By Lucky Agung Pratama
Originally, Cham people inhabited what now is known as central Vietnam. In the seventeenth century, a number of Cham migrated to Cambodia and settled there. But in the twentieth century, due to the political turmoil occurring in Cambodia in the 1970s, the Cham people and other communities fled and sought refuge in other countries, including the United States.
Seattle is one of several cities in the United States where a large population of Cham people reside in a closely-knit community. The majority still hold to their original values despite having been assimilated to the United States. A large portion of the community lives in South King County where they have been thriving for more than thirty years.
Abdulgani, Samir, and Yuhaniz are three friends within that community who we meet in their film, Ramadan. In the film, they tell us the story of their everyday life during the month of Ramadan when they have to abstain from eating, drinking, and other worldly pleasures from the break of dawn until sunset each day throughout the holy month. Viewers witnessed the challenges they faced as they conducted their daily activities, such as going to school and on field trips, and also learned about the Cham community.
This week, we interviewed the three friends about their film and the community. This is what they told SEAC:
- Close friends within the community
The three met at the Cham Community center in South King County. They had been friends for a while. However, their parents and grandparents had known each other a long time even before the community settled in Seattle. It was not difficult for them to meet each other because during a community event everyone is invited.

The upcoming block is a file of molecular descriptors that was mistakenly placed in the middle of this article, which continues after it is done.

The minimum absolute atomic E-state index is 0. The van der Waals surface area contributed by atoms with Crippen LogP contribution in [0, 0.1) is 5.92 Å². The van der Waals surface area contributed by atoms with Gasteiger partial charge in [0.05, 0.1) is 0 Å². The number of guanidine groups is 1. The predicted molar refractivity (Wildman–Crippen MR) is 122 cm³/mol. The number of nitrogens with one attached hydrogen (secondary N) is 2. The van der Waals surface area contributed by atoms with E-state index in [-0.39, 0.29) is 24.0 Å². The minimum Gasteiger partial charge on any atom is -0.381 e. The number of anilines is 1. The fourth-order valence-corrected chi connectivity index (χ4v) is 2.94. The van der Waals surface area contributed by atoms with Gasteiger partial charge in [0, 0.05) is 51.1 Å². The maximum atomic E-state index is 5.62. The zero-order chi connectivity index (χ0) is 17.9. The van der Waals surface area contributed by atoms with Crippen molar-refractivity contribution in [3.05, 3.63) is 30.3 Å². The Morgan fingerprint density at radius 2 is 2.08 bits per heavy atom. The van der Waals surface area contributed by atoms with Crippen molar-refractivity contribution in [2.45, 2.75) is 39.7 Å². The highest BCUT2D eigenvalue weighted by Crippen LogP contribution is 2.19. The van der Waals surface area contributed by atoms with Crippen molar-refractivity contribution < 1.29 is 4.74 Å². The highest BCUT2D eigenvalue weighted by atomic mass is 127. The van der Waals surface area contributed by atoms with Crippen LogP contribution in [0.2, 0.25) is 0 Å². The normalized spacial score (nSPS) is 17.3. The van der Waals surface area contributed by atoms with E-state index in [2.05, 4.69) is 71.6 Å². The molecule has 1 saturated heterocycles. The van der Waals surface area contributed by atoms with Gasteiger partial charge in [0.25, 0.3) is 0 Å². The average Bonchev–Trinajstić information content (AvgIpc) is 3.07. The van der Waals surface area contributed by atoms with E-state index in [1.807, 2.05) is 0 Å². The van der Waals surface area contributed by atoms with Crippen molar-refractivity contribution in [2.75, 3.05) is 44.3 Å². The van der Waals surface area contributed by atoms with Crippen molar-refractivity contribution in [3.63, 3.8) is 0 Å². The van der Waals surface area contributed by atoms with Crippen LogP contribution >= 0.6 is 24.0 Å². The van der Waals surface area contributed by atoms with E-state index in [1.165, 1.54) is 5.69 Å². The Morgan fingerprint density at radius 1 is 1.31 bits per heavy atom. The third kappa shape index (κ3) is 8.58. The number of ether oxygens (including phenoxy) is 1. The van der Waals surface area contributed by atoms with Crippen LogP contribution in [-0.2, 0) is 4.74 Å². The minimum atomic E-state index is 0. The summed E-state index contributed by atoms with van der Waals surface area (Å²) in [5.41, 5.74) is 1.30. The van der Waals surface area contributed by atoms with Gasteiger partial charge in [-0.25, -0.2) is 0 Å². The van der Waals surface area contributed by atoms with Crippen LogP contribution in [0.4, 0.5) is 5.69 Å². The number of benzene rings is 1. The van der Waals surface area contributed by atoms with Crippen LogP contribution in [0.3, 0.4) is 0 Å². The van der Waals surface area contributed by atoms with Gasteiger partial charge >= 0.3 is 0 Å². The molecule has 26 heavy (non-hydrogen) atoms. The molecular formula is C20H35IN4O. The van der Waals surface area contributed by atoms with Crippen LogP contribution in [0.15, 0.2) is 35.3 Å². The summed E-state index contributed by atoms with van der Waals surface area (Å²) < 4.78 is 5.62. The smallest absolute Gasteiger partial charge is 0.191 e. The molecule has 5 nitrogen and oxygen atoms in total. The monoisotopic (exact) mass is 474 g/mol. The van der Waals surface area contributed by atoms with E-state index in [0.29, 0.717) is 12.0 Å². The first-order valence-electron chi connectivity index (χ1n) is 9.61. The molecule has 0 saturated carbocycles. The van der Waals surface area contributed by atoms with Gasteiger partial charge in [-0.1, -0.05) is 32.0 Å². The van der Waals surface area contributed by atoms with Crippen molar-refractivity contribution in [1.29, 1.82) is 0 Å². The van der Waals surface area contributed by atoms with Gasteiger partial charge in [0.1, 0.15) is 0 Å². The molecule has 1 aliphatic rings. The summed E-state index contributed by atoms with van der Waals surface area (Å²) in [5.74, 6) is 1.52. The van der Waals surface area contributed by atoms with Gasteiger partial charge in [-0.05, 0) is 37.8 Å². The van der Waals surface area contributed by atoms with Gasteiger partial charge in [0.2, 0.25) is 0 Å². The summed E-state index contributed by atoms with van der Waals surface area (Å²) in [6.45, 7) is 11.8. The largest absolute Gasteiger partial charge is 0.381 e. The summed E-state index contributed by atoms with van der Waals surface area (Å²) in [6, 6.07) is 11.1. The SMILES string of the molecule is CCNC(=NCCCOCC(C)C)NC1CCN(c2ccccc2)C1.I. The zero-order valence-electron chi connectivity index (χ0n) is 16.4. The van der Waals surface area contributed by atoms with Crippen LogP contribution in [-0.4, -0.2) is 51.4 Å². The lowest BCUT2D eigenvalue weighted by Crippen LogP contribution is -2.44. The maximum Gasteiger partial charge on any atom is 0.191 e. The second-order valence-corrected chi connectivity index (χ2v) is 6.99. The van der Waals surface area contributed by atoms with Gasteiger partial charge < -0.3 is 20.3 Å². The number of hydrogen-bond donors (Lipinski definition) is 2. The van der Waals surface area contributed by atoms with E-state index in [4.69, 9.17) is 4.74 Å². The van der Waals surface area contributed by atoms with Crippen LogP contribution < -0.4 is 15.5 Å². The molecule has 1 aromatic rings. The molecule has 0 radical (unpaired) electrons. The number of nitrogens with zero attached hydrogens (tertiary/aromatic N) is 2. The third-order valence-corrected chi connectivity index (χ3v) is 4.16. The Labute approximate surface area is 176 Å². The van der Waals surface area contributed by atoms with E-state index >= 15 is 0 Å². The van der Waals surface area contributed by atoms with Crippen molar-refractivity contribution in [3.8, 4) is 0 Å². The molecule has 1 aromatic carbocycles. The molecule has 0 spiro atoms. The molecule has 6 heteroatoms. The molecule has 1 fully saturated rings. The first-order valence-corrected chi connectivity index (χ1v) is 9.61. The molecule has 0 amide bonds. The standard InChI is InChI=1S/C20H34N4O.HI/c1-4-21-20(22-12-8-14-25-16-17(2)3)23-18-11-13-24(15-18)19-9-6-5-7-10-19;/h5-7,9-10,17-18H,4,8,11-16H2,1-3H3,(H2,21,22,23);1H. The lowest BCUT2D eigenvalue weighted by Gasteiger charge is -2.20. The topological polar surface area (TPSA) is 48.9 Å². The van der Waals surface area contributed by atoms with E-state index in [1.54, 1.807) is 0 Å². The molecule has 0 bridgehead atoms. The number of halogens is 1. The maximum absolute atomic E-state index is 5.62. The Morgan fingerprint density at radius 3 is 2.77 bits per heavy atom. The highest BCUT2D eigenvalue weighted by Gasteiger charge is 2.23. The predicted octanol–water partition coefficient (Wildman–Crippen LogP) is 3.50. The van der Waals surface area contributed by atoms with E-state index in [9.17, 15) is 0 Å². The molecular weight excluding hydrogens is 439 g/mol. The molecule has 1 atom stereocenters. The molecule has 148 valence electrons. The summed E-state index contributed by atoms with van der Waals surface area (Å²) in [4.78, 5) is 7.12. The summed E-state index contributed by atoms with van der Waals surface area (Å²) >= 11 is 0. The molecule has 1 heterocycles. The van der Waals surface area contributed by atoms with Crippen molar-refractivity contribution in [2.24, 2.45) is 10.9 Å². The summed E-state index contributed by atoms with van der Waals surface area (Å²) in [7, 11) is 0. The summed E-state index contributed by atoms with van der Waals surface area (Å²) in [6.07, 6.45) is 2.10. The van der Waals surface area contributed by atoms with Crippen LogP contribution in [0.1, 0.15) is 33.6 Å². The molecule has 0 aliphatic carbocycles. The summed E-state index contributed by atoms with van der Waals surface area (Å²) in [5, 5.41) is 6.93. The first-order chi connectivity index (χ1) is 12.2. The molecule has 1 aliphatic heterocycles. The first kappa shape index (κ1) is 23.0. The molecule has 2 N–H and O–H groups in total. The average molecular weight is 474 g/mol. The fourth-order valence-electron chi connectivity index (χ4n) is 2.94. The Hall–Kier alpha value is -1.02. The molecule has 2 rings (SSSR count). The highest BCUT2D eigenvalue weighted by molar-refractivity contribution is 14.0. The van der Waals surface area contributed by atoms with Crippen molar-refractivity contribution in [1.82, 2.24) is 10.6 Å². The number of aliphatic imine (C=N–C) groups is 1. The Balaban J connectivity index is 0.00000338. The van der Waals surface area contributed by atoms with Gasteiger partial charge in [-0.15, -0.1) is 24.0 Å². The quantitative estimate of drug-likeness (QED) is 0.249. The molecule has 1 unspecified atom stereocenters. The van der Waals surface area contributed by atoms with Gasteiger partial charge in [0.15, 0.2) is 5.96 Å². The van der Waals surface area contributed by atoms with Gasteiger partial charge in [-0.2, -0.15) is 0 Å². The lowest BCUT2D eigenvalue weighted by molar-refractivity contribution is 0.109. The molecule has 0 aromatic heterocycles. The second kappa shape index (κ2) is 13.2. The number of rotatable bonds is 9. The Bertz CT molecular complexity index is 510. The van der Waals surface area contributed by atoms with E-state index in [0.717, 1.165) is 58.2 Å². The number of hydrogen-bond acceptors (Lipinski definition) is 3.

- The filming process
The film was done in a self-documentary style. Each of the three told stories about their daily lives. This approach gives us a unique look into their experience and perspectives about Ramadan.
Because they sometimes filmed in public, bystanders often asked them what they were filming about. Sometimes they ended up having to explain about Ramadan itself to curious onlookers.
Abdulgani had a unique experience. On one occasion his teacher brought donuts for everyone in his class while he was fasting. Even though the teacher and his classmates knew that Abdulgani was fasting, he didn’t stay quiet and pointed out that he wouldn’t be joining them at that moment. He felt great about that, especially because the teacher, along with the class, acknowledged him and allowed him to take more donuts home.
- Raising Awareness
The film “Ramadan” told us about the Cham community and their traditions when observing Ramadan. Even though they are busy with their responsibilities during the day, they take time to gather after breaking the fast during the night prayer. This helps them maintain the sense of community with their friends and neighbors.
Cham people also promote their community by holding a night market. This event is usually held shortly before or shortly after Ramadan, from 6PM until dark. They don’t hold the market during the month of Ramadan because most are fasting. At the night market, you can find a wide selection of Cham food and foods from other Southeast Asian countries. A date for 2019 hasn’t yet been confirmed, but be on the lookout for the night market sometime this summer.
- Hope for the future
One issue that the community is currently facing is the generation gap between younger people and their elders. Many of the elders still adhere to their original values, those that were instilled even before their migration to the United States, and reject the influence from western culture. Some only speak in their native language. As a result, their grandchildren and great-grandchildren can feel shut off or experience a lack of understanding between the generations.
Abdulgani, Samir, and Yuhaniz hope that the gap can be closed so that they can interact with each other. After all, children need to know their roots. Without elders interacting with them, old values will be eroded and lost.